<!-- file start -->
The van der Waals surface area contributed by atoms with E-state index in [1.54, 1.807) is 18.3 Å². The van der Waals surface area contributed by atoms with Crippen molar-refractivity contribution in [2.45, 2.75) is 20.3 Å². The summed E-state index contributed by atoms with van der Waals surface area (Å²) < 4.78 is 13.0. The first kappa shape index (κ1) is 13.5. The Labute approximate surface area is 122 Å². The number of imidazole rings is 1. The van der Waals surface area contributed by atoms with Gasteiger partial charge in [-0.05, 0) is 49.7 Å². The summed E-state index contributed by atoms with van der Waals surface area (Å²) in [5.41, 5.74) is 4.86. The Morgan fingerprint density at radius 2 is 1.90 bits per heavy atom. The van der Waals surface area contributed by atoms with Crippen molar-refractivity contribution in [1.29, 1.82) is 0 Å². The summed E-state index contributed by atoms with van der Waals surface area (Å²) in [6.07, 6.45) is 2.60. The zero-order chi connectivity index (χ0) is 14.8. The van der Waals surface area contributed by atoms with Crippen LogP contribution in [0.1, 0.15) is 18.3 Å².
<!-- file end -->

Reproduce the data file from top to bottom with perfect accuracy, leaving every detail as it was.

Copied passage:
The van der Waals surface area contributed by atoms with E-state index in [1.54, 1.807) is 18.3 Å². The van der Waals surface area contributed by atoms with Crippen molar-refractivity contribution in [2.45, 2.75) is 20.3 Å². The summed E-state index contributed by atoms with van der Waals surface area (Å²) < 4.78 is 13.0. The first kappa shape index (κ1) is 13.5. The Labute approximate surface area is 122 Å². The number of imidazole rings is 1. The van der Waals surface area contributed by atoms with Gasteiger partial charge in [-0.05, 0) is 49.7 Å². The summed E-state index contributed by atoms with van der Waals surface area (Å²) in [5.41, 5.74) is 4.86. The Morgan fingerprint density at radius 2 is 1.90 bits per heavy atom. The van der Waals surface area contributed by atoms with Crippen molar-refractivity contribution in [1.29, 1.82) is 0 Å². The summed E-state index contributed by atoms with van der Waals surface area (Å²) in [6.07, 6.45) is 2.60. The zero-order chi connectivity index (χ0) is 14.8. The van der Waals surface area contributed by atoms with Crippen LogP contribution in [0.1, 0.15) is 18.3 Å².